Treatment: organisers look to conquer river blindness in Africa and Latin America over the next decade
Treatment: organisers look to conquer river blindness in Africa and Latin America over the next decade © Kay Hinton

Roy Vagelos remembers the thrill in the 1980s when he saw test results of his company’s prototype drug against river blindness and the parasitic worm, Onchocerca volvulus, that causes pain, scarring and blindness in hundreds of thousands of people across Africa and Central and South America.

Scientists at Merck led by William Campbell — who last year shared the Nobel Prize for medicine for the work — showed that a variant of avermectin, a drug originally developed to combat parasites in dogs, could prove effective in tackling onchocerciasis in humans. Under Mr Vagelos, who from the position of head of research had been appointed Merck’s chief executive, the company would launch a programme to donate as much of the drug as was required for as long as necessary.

“It was one of the most exciting results we had ever seen,” Mr Vagelos recalls, looking back on his time at Merck. “I was a physician who switched to basic research, then drug discovery, as a way to close the loop to get important new drugs to treat people beyond the normal small groups a doctor can help.”

Yet more than three decades after Merck began its programme, the burden of the disease remains heavy, raising questions about whether international goals for its elimination by 2025 are realistic.

Little doubt exists about the continued need for the drug, called ivermectin or Mectizan, or some improved version of it. Onchocerciasis affects an estimated 37m people, nearly all in Africa.

It occurs close to fast-flowing rivers, breeding grounds for blackflies whose bites transmit the worms. These grow into adults (macrofilariae) in humans and cluster in nodules, where they produce large quantities of young worms (microfilariae) some of which are transmitted back into flies.

Treatment program in Guatemala
'Mectizan has been phenomenally successful' © Peter DiCampo

The microfilariae cause inflammation leading to severe itching, loss of vision and sometimes epilepsy and premature death. The stigma of the disease forces infected people to emigrate from fertile land and cuts productivity.

Large-scale programmes to spray insecticides to kill the flies in the 1970s had some success but lost momentum. In the absence of government funding, Merck has donated treatments since 1987 — 176m last year — and has provided an average additional $5m annually to help with delivery.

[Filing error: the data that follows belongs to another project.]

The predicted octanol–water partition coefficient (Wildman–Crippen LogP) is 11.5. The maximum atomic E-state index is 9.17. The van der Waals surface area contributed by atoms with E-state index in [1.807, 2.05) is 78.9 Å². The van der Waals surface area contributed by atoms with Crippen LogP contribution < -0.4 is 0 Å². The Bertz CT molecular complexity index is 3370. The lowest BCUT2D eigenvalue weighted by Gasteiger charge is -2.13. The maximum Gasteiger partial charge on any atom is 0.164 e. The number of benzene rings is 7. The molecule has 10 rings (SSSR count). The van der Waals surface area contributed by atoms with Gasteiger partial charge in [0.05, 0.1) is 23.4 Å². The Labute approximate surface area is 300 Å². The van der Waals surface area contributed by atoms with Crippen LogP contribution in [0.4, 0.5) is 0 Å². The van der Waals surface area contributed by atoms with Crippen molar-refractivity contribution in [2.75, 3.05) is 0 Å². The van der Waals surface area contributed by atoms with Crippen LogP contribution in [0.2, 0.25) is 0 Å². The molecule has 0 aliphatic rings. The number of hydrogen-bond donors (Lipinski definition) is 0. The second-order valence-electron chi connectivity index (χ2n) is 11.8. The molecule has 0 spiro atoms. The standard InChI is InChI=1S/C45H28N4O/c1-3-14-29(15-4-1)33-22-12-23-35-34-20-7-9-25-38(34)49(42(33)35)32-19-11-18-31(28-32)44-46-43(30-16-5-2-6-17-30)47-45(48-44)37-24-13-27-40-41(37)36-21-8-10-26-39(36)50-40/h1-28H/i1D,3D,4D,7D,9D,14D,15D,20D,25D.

In South and Central America, efforts to eliminate the disease have proved successful everywhere except a stretch of the Amazon between Brazil and Venezuela. In Africa, progress has been far slower and concentrated instead on control of the disease. Sharp reductions in the disease’s burden have been recorded in Niger and Malawi.

One measure required is to raise the frequency of Mectizan use across Africa from once to twice or even four times a year. “The time is now,” says Frank Richards of the Carter Centre — the non-profit founded by former US President Jimmy Carter and his wife Rosalynn — and a veteran of the treatment programmes.

Although Mectizan is generally safe, it is dangerous to patients in some parts of Africa who are infected with the disease loa loa, commonly known as “eye worm”. Given that some evidence exists of emerging resistance to the treatment, scientists are seeking new drugs.

“Mectizan has been phenomenally successful, hugely reducing the burden and saving the sight of millions,” says Robert Don from the Drugs for Neglected Diseases Initiative, a charity involved in several research programmes. But, he adds, “we need a toolbox of improved drugs, diagnostics, sanitation and vector control.”

Six-year-old Pinkwat Luka of Amper, Nigeria, is being measured by a community directed distributor (CDD) to ensure that she receives the correct dose of medicine
Community volunteers administer drugs to local people © Tom Saater

Supplies of Mectizan are vulnerable to being affected by such as “distributor fatigue” among the largely unpaid community volunteers who administer drugs to local people. Capacity and expertise to kill the insects is limited. Civil wars and other political unrest reduce opportunities to fight the disease in several countries.

The extent of the World Health Organisation’s support prompts some scepticism. Last year, its programme for onchocerciasis control was abolished. The Expanded Special Project for Elimination of Neglected Tropical Diseases that replaced it has a remit far beyond river blindness and less funding.

“When demand is there, supply has always been, too,” says Ken Gustavsen, who runs Merck’s Mectizan donation programme for both onchocerciasis and lymphatic filariasis, which also uses the drug in combination with others. “We’re still aiming for onchocerciasis elimination by about 2025.”

“We need more flexible approaches,” Mr Richards cautions. “These parasites want to play the long game. They wait for us to tire.”

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